Briony Campbell

I came across Briony Campbell while completing the Square Mile assignment. She had completed a piece of work called The Dad Project [Reference 1] which was similar to the work I was attempting to achieved with mine.

While trying to find out more about her I discovered an article on The Guardian website [Reference 2] with a bit about her.

Campbell’s CV indicates she was born in 1980 in London and studied at London College of Communications. She is a filmmaker and photographer.

When I first looked at The Dad Project it didn’t provoke the emotional response I expected from something that echoed events that were happening in my own life. Now as I get closer to Rhys’ funeral there are images contained in Campbell’s work that resonate more strongly with me and provoke a far greater emotional response. The image of Briony eating food while her Dad lies on the bed next to her reminds me of a photo I took of Rhys one day when he was at home and needed to go and lie down. Unfortunately his own bed wasn’t in a state where he could go to sleep on it and so he went into our bedroom and lay down on my side of the bed.

Reading her own reflection on the work and the struggles she had while coming to terms with the project and the photographs she was taking during an intensely personal and normally private time, I could relate to some of the decisions that she had to make. Where Campbell did take at least one photo of her father after he’d died, if only of his hand, that was one line I couldn’t cross in my own work.

There is a certain rawness to her work, which I believe is the result of the emotions that must have been felt at the time.

The other thing that has struck me as I revisit her website and look at the photographs from The Dad Project [Reference 1] is the similarities but also the differences.

Both of us have captured images of our loved one but in Campbell’s case the majority of the images are of her Dad, or her Dad with other people. A number of the images are of just Campbell. Although Rhys appears in a lot of the work I included in the assignment, there are a number of other images that don’t contain people but just objects and nature. Additionally, I avoided using any images that included myself as part of the assignment. Where Campbell included herself within the project, I did what I’ve always done and separated myself from the work; a form of denial but also detachment that allows me to see what is going on, take everything in, and deal with whatever comes up in the way that best supports my family.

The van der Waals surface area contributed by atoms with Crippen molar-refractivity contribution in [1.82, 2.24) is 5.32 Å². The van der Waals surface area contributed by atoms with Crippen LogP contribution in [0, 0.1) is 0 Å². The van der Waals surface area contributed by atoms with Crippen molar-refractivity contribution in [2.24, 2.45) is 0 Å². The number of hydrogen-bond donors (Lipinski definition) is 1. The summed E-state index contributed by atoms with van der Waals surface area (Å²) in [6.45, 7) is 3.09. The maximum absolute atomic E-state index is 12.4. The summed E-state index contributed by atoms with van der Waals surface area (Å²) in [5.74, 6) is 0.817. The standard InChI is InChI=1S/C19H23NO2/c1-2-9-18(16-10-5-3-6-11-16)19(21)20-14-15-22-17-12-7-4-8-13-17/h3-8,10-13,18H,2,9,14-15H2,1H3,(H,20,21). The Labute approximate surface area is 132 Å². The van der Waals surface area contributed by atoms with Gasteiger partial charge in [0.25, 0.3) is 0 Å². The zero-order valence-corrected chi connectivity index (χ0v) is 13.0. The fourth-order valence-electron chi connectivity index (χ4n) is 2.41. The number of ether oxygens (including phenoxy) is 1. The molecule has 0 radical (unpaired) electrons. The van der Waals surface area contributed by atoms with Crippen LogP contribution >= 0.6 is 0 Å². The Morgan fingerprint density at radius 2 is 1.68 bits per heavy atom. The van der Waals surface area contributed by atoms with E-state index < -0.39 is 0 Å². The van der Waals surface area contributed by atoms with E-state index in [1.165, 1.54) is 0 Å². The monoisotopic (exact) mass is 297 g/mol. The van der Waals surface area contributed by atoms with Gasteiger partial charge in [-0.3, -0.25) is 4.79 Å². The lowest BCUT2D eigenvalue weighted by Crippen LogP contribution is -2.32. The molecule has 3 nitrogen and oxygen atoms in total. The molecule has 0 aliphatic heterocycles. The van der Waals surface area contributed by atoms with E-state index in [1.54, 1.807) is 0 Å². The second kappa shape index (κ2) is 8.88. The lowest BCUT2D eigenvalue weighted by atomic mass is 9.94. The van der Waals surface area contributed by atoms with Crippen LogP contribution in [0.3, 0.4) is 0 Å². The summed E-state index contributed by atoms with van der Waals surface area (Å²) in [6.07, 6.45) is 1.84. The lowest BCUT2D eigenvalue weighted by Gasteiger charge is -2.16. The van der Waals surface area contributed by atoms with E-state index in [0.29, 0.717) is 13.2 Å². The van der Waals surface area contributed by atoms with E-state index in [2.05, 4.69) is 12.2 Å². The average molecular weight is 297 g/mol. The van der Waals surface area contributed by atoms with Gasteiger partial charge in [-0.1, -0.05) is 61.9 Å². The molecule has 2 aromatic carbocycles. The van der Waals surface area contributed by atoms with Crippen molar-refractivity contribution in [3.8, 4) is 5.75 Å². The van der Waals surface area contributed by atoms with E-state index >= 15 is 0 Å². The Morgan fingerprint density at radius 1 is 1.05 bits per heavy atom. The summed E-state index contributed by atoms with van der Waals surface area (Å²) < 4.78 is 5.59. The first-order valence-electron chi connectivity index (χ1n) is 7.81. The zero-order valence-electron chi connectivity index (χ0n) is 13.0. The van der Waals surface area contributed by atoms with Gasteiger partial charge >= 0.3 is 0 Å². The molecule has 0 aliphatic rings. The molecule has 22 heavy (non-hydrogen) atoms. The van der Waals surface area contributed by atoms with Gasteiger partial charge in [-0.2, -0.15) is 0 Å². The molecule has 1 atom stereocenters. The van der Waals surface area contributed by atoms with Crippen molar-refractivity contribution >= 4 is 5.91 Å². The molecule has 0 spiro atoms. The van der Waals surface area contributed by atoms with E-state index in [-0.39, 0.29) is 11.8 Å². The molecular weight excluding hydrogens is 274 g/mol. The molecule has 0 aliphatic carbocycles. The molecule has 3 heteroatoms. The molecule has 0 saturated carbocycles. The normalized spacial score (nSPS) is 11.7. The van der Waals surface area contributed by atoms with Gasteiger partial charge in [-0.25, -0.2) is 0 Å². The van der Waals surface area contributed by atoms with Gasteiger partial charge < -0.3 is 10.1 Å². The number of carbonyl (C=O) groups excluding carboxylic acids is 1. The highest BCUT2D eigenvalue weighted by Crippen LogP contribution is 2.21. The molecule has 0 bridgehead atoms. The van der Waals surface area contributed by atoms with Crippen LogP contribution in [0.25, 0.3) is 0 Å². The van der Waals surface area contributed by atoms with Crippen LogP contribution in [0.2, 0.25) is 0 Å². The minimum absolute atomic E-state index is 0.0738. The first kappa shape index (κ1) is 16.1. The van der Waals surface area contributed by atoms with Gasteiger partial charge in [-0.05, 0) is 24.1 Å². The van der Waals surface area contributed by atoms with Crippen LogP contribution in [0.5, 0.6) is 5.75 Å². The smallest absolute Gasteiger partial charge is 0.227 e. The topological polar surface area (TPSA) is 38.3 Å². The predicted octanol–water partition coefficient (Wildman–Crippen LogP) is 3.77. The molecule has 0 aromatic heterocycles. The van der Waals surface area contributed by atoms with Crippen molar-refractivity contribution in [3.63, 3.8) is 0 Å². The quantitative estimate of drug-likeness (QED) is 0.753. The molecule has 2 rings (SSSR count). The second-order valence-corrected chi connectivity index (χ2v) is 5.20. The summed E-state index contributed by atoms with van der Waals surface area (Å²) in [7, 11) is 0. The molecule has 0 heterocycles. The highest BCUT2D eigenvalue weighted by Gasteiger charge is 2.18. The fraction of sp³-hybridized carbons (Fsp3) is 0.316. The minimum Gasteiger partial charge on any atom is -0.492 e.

Both of us have included images of objects, Campbell of glasses, spillages. Both of us have included images that show some element of nature.

One of the images that I can relate to is one of a milkshake stain (http://www.brionycampbell.com/projects/the-dad-project/#BrionyCampbell_0206-1000×666.jpg). Campbell indicates in the caption to this image that she had to be a daughter before a photographer at this point. On lots of occasions over the last few months I found myself in the situation where being a parent was the priority, picking up a camera was something that just wasn’t going to happen. I don’t regret those moments, even though the images that I would have captured would have added strength to the story that was being told because it would have provided more insight into our reasons for deciding to spend Rhys’ last weeks in a hospice rather that at home.

References

  1. Campbell B, The Dad Project. Available at http://www.brionycampbell.com/projects/the-dad-project/?overview (Accessed: 30th September 2017)
  2. The Guardian, Briony Campbell’s best photograph. Available at https://www.theguardian.com/artanddesign/2012/aug/01/briony-campbell-best-photograph (Accessed: 23rd September 2017)